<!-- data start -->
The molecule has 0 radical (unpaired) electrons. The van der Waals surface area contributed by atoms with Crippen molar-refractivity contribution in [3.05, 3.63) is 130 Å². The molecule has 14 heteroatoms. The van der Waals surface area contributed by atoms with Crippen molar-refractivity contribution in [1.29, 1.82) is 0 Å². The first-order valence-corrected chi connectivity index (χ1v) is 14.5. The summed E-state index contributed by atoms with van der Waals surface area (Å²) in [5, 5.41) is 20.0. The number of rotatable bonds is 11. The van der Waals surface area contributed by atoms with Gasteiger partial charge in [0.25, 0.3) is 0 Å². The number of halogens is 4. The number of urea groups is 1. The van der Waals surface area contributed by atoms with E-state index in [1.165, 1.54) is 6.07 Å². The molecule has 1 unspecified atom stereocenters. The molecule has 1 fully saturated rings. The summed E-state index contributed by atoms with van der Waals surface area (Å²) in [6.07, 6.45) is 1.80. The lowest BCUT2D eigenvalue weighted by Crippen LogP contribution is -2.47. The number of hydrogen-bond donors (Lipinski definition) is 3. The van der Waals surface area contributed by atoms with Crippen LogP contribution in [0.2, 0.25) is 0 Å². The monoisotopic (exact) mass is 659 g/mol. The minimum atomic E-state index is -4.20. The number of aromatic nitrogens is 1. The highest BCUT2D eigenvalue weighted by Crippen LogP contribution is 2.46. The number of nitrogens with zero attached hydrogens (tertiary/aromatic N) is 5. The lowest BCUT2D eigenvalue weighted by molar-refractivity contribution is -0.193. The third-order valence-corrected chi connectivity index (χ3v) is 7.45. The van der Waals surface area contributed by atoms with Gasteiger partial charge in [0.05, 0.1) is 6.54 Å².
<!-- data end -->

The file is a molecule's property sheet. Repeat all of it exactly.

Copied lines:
The molecule has 0 radical (unpaired) electrons. The van der Waals surface area contributed by atoms with Crippen molar-refractivity contribution in [3.05, 3.63) is 130 Å². The molecule has 14 heteroatoms. The van der Waals surface area contributed by atoms with Crippen molar-refractivity contribution in [1.29, 1.82) is 0 Å². The first-order valence-corrected chi connectivity index (χ1v) is 14.5. The summed E-state index contributed by atoms with van der Waals surface area (Å²) in [5, 5.41) is 20.0. The number of rotatable bonds is 11. The van der Waals surface area contributed by atoms with Gasteiger partial charge in [0.25, 0.3) is 0 Å². The number of halogens is 4. The number of urea groups is 1. The van der Waals surface area contributed by atoms with E-state index in [1.165, 1.54) is 6.07 Å². The molecule has 1 unspecified atom stereocenters. The molecule has 1 fully saturated rings. The summed E-state index contributed by atoms with van der Waals surface area (Å²) in [6.07, 6.45) is 1.80. The lowest BCUT2D eigenvalue weighted by Crippen LogP contribution is -2.47. The number of hydrogen-bond donors (Lipinski definition) is 3. The van der Waals surface area contributed by atoms with Crippen LogP contribution in [0.2, 0.25) is 0 Å². The monoisotopic (exact) mass is 659 g/mol. The minimum atomic E-state index is -4.20. The number of aromatic nitrogens is 1. The highest BCUT2D eigenvalue weighted by Crippen LogP contribution is 2.46. The number of nitrogens with zero attached hydrogens (tertiary/aromatic N) is 5. The lowest BCUT2D eigenvalue weighted by molar-refractivity contribution is -0.193. The third-order valence-corrected chi connectivity index (χ3v) is 7.45. The van der Waals surface area contributed by atoms with Gasteiger partial charge in [0.05, 0.1) is 6.54 Å².